Handing Over the Family Business How to decide which child will take the reins

By Rod Walsh

Opinions expressed by Entrepreneur contributors are their own.

Q: I own a family business but am ready to transition the power to one of my children. One of them is the vice president of sales, and the other is the vice president of finance. How do I choose which one will take over, and how do I deal with my decision?

A: This problem torments every family business owner with children at some point. Make the wrong decision, and your life will be hell, your family will split, and your business will suffer greatly. Fortunately, as uncomfortable as you may be now, this is a once-in-a-lifetime decision, and there is a right answer.

Find out more about dealing with changes in your growing company with Keeping the Family Business Healthy by John L. Ward.

That right answer, however, is different for every business owner with this problem. It all depends on your ultimate goal. Do you want the best person for the job? Do you want the person best able to mend hurt feelings and keep the family on speaking terms? If you're lucky, one of your children will be the best choice for both tasks.

That two of your children entered the family business and earned promotions to their present high positions says a lot about you and them. Certainly there have been business arguments over the years, yet both children have contributed to the company. Your first decision-whom to allow to take over the business-is really your easiest. You must select the son or daughter who has convinced you that he or she will be the best choice for growing the business and its profits in the future.

Your judgment could be clouded if you have a favorite. You must overcome this hurdle and step back from your feelings. Give the situation some thought. Who has consistently met or exceeded goals at the business? Who has been the most innovative? Who works better with vendors, customers and other employees? Who has more of the skills required of a CEO? Has one child made a greater effort at preparing himself or herself for this day? When you remove the issue of "favorite" from the equation, the most qualified person will surface-and that person must be your choice.

Now comes the harder part. This is a test that will tell you whether you've been a good leader all these years. It's one thing to pass over a nonfamily member. There's not much emotion involved. But passing over one of your own children can be heart-wrenching. Hopefully, the family dinners haven't involved just happy talk and football scores, but also discussions of your dreams for the future. Have you given your children a clear idea of how you were someday going to select your successor? Have you let each of them know how satisfied or disappointed you've been with various aspects of their performance? If you've already laid the groundwork for this decision, both children will accept your choice and make you proud. But if you've been less than forthright with either of your children, prepare for Armageddon.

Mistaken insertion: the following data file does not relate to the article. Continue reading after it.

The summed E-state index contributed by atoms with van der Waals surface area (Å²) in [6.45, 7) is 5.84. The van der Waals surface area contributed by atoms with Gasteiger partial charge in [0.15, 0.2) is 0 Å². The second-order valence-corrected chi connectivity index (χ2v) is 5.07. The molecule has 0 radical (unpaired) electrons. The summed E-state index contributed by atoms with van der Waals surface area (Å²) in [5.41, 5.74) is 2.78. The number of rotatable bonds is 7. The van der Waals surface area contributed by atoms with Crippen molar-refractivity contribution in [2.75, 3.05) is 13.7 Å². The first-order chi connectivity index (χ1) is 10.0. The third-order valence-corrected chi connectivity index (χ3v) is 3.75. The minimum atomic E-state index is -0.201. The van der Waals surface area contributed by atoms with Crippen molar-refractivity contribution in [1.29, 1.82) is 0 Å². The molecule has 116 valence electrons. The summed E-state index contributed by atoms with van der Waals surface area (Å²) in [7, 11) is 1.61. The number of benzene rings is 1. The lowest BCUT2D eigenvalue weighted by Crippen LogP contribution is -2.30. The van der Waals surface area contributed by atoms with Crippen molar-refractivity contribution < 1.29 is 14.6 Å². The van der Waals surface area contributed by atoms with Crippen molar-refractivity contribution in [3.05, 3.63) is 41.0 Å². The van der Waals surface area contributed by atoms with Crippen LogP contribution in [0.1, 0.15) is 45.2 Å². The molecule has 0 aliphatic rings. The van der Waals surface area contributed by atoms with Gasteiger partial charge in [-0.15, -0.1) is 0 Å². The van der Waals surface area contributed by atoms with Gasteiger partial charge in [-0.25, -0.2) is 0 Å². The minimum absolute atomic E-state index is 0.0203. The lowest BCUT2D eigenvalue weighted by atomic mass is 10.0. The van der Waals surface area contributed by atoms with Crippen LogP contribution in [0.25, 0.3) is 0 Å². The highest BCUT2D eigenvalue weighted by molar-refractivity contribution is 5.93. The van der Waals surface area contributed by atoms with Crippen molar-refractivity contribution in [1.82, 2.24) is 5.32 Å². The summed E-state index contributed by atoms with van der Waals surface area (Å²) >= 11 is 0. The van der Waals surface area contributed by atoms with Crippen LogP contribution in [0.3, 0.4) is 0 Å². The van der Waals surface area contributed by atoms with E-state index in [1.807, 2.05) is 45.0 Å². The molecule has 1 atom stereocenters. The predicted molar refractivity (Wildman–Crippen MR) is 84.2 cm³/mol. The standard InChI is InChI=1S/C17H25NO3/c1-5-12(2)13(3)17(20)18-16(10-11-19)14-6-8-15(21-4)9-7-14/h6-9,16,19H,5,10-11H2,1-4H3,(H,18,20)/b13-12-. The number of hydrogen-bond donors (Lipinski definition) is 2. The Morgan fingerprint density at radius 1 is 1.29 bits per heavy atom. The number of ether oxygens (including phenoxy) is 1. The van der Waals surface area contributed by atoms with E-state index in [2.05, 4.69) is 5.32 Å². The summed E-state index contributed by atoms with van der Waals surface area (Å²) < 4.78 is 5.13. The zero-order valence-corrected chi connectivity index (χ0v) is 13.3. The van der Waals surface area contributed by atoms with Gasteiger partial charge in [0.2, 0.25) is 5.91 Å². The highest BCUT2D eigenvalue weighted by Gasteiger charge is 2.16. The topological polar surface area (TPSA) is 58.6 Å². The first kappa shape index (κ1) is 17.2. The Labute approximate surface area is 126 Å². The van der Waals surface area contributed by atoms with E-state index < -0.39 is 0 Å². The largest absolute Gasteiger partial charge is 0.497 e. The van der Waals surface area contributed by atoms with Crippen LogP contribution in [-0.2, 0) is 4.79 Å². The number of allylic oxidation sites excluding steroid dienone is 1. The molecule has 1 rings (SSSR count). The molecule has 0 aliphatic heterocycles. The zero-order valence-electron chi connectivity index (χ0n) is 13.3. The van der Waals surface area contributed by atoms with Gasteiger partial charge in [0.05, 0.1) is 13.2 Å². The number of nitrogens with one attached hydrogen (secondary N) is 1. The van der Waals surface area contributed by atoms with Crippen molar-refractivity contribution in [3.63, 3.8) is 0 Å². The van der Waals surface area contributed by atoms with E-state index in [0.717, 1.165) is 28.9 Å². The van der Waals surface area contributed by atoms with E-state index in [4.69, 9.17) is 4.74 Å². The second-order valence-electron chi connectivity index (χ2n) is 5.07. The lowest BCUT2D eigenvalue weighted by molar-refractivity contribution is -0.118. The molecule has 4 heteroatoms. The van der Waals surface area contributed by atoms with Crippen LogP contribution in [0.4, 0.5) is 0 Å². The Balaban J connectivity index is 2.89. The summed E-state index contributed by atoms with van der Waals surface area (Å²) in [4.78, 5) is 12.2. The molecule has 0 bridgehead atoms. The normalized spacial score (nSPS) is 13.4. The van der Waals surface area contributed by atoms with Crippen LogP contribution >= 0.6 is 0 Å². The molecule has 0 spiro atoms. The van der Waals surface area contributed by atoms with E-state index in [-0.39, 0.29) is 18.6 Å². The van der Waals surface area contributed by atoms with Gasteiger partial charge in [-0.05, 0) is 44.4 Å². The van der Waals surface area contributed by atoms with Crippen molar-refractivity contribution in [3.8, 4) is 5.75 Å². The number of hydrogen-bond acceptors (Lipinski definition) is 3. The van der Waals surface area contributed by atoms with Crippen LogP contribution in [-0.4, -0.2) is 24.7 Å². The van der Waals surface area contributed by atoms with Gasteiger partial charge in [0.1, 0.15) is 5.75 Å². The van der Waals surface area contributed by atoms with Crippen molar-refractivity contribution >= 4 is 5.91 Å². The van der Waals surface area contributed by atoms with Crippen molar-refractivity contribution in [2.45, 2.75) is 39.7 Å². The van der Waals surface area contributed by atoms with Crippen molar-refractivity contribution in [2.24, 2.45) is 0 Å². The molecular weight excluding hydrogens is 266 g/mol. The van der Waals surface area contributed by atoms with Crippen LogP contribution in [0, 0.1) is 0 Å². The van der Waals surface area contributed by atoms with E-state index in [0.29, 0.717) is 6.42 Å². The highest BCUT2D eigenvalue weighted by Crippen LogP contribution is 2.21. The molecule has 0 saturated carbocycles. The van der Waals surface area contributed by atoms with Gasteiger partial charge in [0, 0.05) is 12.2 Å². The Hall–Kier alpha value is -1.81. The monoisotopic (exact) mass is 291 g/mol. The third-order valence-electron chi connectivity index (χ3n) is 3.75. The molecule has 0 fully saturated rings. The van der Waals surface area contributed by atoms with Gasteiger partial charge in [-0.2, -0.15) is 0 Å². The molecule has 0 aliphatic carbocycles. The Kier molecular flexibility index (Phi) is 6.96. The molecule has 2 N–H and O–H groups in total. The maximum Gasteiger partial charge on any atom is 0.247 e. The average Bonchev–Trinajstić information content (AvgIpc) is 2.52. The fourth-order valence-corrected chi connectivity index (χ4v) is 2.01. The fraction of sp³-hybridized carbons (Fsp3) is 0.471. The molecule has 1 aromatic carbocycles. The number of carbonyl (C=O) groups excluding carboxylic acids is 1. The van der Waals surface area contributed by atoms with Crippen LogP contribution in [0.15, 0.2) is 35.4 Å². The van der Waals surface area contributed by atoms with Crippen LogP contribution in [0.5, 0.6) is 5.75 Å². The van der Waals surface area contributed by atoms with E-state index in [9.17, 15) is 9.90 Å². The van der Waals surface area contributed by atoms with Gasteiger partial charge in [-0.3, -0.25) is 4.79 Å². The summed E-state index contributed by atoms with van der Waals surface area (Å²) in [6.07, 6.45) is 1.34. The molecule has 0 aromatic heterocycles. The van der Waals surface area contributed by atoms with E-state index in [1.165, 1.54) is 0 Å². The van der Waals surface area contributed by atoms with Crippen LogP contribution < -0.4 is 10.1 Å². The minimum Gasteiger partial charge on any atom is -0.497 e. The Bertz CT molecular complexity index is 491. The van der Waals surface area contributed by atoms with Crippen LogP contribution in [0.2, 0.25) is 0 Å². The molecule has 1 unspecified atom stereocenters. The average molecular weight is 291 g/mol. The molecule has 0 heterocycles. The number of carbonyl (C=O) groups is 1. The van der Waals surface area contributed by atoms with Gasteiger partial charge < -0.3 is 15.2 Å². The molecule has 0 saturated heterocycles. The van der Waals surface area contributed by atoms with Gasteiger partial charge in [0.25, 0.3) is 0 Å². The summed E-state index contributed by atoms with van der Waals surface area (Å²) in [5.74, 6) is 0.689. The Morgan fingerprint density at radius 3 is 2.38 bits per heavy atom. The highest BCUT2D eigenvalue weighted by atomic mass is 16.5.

No matter what, you must reassure the one you pass over that you love him or her with all your heart and that it was very difficult for you to choose. Make it clear how you came to your final decision, and explain that much more will be expected of both children as you make this transition.

Rod Walsh and Dan Carrison are the founding partners of Semper Fi Consulting in Sherman Oaks, California and the authors of Semper Fi: Business Leadership the Marine Corps Way.

The opinions expressed in this column are those of the author, not of Entrepreneur.com. All answers are intended to be general in nature, without regard to specific geographical areas or circumstances, and should only be relied upon after consulting an appropriate expert, such as an attorney or accountant.

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